1.We allow questions about all sorts of databases, such as Traditional RDBMSs; both commercial and open-source (e.g. SQL Server, Oracle, DB2, Postgres), slightly non-traditional databases (e.g. MySQL), NoSQL and NewSQL databases and document stores (e.g. BDB, MongoDB). As a community, we sometimes come across as looking down on all but the traditional group; MySQL is treated with mild contempt and NoSQL sometimes with open derision (though it is also widely recognized that both have their place). Is this a good thing? If not, how would you act as a moderator to encourage a different attitude in the community?

I am not sure the community as a whole looks down on this area of the DBA field, at least as much as it used to maybe. It is a growing area that I think is warranted on this site as long as the questions meet the criteria for our site. There are already 190 questions under and 703 questions under . I think the work will be encouraging those experienced in that field to join the community and help answer questions. I don't think it is far fetched to say it is growing and becoming more welcomed on the site. If it comes to big of a problem where questions are being down voted or closed we might need to have the What topics can I ask here? updated to specifically cover this "technology" or area.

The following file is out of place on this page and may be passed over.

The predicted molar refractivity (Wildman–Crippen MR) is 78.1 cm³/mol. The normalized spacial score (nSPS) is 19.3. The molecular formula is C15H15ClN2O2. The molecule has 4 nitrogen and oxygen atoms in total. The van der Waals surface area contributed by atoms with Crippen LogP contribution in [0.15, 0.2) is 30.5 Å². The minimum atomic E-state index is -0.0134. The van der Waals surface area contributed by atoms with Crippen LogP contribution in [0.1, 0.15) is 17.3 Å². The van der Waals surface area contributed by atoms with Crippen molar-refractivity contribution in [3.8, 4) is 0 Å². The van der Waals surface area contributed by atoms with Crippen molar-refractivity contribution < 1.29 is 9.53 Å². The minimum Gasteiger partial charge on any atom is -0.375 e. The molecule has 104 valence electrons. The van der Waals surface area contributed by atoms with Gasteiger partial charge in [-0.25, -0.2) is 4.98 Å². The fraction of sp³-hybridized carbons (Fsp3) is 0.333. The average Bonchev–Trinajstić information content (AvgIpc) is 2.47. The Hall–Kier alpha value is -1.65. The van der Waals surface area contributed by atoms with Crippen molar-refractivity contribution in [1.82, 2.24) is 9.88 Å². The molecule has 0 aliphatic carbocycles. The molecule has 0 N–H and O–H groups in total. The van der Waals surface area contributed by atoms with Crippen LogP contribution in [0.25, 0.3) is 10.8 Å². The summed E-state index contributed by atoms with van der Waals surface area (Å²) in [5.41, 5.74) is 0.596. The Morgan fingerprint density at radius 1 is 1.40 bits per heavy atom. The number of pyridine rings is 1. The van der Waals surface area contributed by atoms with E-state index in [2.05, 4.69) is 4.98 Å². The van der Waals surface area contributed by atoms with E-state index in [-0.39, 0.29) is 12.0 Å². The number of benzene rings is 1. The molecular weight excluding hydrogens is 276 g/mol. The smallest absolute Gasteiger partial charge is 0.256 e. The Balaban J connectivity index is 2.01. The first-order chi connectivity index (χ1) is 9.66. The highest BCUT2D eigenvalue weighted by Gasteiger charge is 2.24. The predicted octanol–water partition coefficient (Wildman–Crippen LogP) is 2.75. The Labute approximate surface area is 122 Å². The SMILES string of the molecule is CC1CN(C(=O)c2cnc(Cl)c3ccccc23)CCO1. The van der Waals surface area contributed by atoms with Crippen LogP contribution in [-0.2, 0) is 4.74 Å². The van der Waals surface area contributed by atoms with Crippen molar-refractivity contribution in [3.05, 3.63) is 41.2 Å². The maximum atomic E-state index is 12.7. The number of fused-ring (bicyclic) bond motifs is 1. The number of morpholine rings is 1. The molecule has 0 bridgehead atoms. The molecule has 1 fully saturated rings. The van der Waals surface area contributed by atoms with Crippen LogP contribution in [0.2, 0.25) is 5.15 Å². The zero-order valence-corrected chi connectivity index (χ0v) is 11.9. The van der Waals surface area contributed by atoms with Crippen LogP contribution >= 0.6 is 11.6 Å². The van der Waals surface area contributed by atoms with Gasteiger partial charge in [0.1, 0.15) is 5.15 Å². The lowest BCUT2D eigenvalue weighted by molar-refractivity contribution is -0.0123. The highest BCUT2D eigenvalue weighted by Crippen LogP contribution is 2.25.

2.Quite many newcomers face the situation their question is not fit in for the rules of community. Details are lacking, no sources are provided, and/or several other down vote reasons arise. What is your opinion on this phenomenon of welcoming newcomer with seven down votes? Is the situation just part of the game or could you help in some way?

I think folks offering comments along with a down vote can help tremendously, and should be emphasized. I would try to intervene in those questions that begin to get down votes, and no comments, to help the OP understand what they need to add.

3.How would you handle a user who routinely deletes their own content because they feel it wasn't valued by the community, even though it was a very helpful content that absolutely contributed to the greater good of the internet, it just wasn't seen by those who would have up-voted it?

I would undelete the content and comment on the answer (or question) explaining to the user why it is a worthy contribution. If I can promote the content where it gets more visibility, I would do that extra step as well.

4.What's your opinion on taking out trash, washing dishes, doing windows, vacuuming, sweeping, mopping and washing down the blackboards? That's what moderators do. The gun is just for show, there's no glamour to being a mod. All the fun stuff can be done by someone with a few hundred rep (edit, comment) so at this point you're literally scraping the crud and repeating the same three phrases to people.